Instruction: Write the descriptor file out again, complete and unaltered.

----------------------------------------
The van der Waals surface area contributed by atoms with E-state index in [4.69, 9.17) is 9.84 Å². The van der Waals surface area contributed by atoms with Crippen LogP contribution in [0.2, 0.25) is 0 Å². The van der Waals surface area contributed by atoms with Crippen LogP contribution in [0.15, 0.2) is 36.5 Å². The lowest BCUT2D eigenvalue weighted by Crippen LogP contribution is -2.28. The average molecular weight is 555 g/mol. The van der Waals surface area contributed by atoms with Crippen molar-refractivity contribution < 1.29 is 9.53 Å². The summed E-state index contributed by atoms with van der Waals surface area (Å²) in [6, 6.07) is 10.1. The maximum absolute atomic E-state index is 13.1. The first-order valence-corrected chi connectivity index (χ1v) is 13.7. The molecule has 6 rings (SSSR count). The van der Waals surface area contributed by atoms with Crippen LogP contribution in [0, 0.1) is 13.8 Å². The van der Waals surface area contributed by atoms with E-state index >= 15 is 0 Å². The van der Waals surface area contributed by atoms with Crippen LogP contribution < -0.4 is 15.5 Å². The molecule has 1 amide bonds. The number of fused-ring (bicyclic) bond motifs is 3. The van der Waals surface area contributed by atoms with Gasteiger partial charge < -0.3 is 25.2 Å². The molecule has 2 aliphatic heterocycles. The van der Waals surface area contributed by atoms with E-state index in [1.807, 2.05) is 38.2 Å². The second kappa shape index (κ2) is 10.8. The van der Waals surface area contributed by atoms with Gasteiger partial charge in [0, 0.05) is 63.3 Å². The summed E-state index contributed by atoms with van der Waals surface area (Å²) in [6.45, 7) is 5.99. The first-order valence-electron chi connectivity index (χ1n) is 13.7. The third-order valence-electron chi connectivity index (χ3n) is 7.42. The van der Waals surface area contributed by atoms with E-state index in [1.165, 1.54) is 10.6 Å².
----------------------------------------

The van der Waals surface area contributed by atoms with E-state index in [4.69, 9.17) is 9.84 Å². The van der Waals surface area contributed by atoms with Crippen LogP contribution in [0.2, 0.25) is 0 Å². The van der Waals surface area contributed by atoms with Crippen LogP contribution in [0.15, 0.2) is 36.5 Å². The lowest BCUT2D eigenvalue weighted by Crippen LogP contribution is -2.28. The average molecular weight is 555 g/mol. The van der Waals surface area contributed by atoms with Crippen molar-refractivity contribution < 1.29 is 9.53 Å². The summed E-state index contributed by atoms with van der Waals surface area (Å²) in [6, 6.07) is 10.1. The maximum absolute atomic E-state index is 13.1. The first-order valence-corrected chi connectivity index (χ1v) is 13.7. The molecule has 6 rings (SSSR count). The van der Waals surface area contributed by atoms with Crippen LogP contribution in [0, 0.1) is 13.8 Å². The van der Waals surface area contributed by atoms with E-state index >= 15 is 0 Å². The van der Waals surface area contributed by atoms with Crippen LogP contribution < -0.4 is 15.5 Å². The molecule has 1 amide bonds. The number of fused-ring (bicyclic) bond motifs is 3. The van der Waals surface area contributed by atoms with Gasteiger partial charge < -0.3 is 25.2 Å². The molecule has 2 aliphatic heterocycles. The van der Waals surface area contributed by atoms with E-state index in [1.807, 2.05) is 38.2 Å². The second kappa shape index (κ2) is 10.8. The van der Waals surface area contributed by atoms with Gasteiger partial charge in [0, 0.05) is 63.3 Å². The summed E-state index contributed by atoms with van der Waals surface area (Å²) in [6.45, 7) is 5.99. The first-order valence-electron chi connectivity index (χ1n) is 13.7. The third-order valence-electron chi connectivity index (χ3n) is 7.42. The van der Waals surface area contributed by atoms with E-state index in [1.165, 1.54) is 10.6 Å².